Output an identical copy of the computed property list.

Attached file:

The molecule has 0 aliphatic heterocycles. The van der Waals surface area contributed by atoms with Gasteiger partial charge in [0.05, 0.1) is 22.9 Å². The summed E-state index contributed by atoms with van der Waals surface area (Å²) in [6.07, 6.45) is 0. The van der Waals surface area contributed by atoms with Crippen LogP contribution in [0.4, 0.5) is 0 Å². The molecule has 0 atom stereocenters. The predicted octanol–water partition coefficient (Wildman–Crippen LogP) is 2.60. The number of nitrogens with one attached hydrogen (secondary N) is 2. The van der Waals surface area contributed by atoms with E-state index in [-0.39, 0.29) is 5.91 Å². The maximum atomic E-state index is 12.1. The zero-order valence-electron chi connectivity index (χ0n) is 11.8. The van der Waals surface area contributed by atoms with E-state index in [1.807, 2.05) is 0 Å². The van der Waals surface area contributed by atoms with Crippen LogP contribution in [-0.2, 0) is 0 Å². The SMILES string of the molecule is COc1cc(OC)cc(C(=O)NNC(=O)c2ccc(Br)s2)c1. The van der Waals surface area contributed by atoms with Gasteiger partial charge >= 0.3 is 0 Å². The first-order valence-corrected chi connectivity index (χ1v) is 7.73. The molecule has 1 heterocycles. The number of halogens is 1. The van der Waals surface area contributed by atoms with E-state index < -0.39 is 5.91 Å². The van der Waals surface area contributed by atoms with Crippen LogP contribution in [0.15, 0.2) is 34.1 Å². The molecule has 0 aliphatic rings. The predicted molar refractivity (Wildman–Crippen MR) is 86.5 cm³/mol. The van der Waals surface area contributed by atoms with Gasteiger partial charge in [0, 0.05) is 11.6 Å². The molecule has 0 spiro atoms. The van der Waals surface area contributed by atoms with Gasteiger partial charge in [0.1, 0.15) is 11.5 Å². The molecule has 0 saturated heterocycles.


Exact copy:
The molecule has 0 aliphatic heterocycles. The van der Waals surface area contributed by atoms with Gasteiger partial charge in [0.05, 0.1) is 22.9 Å². The summed E-state index contributed by atoms with van der Waals surface area (Å²) in [6.07, 6.45) is 0. The van der Waals surface area contributed by atoms with Crippen LogP contribution in [0.4, 0.5) is 0 Å². The molecule has 0 atom stereocenters. The predicted octanol–water partition coefficient (Wildman–Crippen LogP) is 2.60. The number of nitrogens with one attached hydrogen (secondary N) is 2. The van der Waals surface area contributed by atoms with E-state index in [-0.39, 0.29) is 5.91 Å². The maximum atomic E-state index is 12.1. The zero-order valence-electron chi connectivity index (χ0n) is 11.8. The van der Waals surface area contributed by atoms with E-state index in [1.807, 2.05) is 0 Å². The van der Waals surface area contributed by atoms with Crippen LogP contribution in [-0.2, 0) is 0 Å². The SMILES string of the molecule is COc1cc(OC)cc(C(=O)NNC(=O)c2ccc(Br)s2)c1. The van der Waals surface area contributed by atoms with Gasteiger partial charge >= 0.3 is 0 Å². The first-order valence-corrected chi connectivity index (χ1v) is 7.73. The molecule has 1 heterocycles. The number of halogens is 1. The van der Waals surface area contributed by atoms with E-state index < -0.39 is 5.91 Å². The van der Waals surface area contributed by atoms with Crippen LogP contribution in [0.15, 0.2) is 34.1 Å². The molecule has 0 aliphatic rings. The predicted molar refractivity (Wildman–Crippen MR) is 86.5 cm³/mol. The van der Waals surface area contributed by atoms with Gasteiger partial charge in [0, 0.05) is 11.6 Å². The molecule has 0 spiro atoms. The van der Waals surface area contributed by atoms with Gasteiger partial charge in [0.1, 0.15) is 11.5 Å². The molecule has 0 saturated heterocycles.